Death, Violence & the Monstrous in Children’s Literature Focus of Exhibition

Death, violence and the monstrous in children’s literature are explored in a new exhibition at Dublin City Library and Archive, Pearse Street, Dublin 2 to mark the end of a two year project by the National Collection of Children’s Books (NCCB) project which has seen the development of a new online catalogue ( detailing over 250,000 children’s books in over 90 languages from five libraries in Dublin. The project is a joint initiative between the School of English at Trinity College Dublin and the Church of Ireland College of Education, and was funded by the Irish Research Council.

The exhibition Come Closer: The Darker Side of Children’s Books, offers a glimpse of some of the sophisticated and complex ways in which writers and illustrators of children’s texts have engaged with controversial subjects. The exhibition features 40 children's books from the 17th century to the modern day which have dealt with controversial issues such as death, fear, sexuality, depression, and violence.

“For hundreds of years, many of the books written for children have dealt with complex and seemingly dark themes, yet the popular myth persists that such themes cannot be found in children’s literature,” explains Dr Pádraic Whyte, Assistant Professor in English at Trinity College Dublin.

“From the cruel and violent misogyny of The Little Mermaid (1837) and the depiction of a child’s emerging sexuality in Alice in Wonderland (1865) through to the engagement with violence and xenophobia in Armin Greder’s picturebook The Island (2007) and the treatment of child death in Siobhán Parkinson’s All Shining in the Spring: The Story of the Baby Who Died (1995), children’s literature has not shied away from dealing with dark and disturbing themes. With this exhibition we ask people to think about what is deemed appropriate or inappropriate to depict for particular age groups, and why? And are there certain realities of childhood experience that children shouldn’t encounter in literature?,” he added.

The catalogue highlights include more than 10,000 items from Trinity’s Pollard Collection of Children’s books (dating from the 17th century to the early 20th century), a substantial collection of Puffin Story Books from the Church of Ireland College of Education Library, and educational texts such as the beloved Ann and Barry series from the 1970s and 1980s.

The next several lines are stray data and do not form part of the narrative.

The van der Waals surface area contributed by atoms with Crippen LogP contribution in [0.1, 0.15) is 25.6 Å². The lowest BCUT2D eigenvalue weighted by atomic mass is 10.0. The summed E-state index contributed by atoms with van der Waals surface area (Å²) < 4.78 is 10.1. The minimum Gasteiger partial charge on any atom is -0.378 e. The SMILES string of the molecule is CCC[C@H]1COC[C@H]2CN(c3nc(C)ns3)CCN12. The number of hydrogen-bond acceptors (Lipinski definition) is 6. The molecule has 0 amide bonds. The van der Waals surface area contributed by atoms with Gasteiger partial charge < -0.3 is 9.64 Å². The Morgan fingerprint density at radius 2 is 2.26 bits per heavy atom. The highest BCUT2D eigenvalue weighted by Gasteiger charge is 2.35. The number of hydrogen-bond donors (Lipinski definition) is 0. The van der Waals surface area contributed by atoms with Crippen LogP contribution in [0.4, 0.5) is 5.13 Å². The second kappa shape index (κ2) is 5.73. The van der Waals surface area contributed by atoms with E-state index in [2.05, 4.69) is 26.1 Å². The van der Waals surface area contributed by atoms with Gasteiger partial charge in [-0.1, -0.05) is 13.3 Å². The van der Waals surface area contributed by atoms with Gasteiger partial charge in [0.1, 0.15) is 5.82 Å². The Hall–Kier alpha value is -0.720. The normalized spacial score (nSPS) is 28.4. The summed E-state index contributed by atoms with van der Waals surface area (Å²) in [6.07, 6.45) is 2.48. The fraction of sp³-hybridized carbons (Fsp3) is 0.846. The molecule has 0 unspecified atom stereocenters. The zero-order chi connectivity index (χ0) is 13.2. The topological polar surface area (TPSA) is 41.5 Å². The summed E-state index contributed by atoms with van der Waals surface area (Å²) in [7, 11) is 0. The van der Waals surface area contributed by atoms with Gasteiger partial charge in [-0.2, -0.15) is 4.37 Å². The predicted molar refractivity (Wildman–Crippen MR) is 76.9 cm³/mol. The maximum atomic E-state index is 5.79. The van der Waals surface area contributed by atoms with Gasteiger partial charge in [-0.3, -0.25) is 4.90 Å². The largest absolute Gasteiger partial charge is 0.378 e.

“The catalogue marks a major step towards a comprehensive detailing of collections of children’s books in Ireland. It provides scholars, both national and international, with the means to search across collections and libraries from one online platform. It is hoped that the NCCB project, as a whole, will help to further establish Dublin, and Ireland, as a world centre for children's literature research,” explains Dr Keith O'Sullivan, head of English at the Church of Ireland College of Education.

Featured libraries in the catalogue are the Library of Trinity College Dublin; the Church of Ireland College of Education Library; Cregan Library, St Patrick’s College, Drumcondra (DCU); the National Library of Ireland; and Dublin City Library and Archive, Pearse Street. The website also includes a more detailed database analysing 500 texts of particular interest, including books from Ireland or about Ireland, and books explicitly targeting boys or girl readers.

The website and exhibition was launched by Timothy Young, curator of the Betsy Beinecke Shirley Collection of American Children's Literature, Yale University, who gave a public talk entitled Happy Deaths and Urban Dangers: The Darker Side of Children's Literature.

Media Coverage:

Irish Times, Thursday, September 24th, 2015

Interview, Dublin South FM, Tuesday, September 29th, 2015

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Fiona Tyrrell, Media Relations Officer | | +353 1 896 3551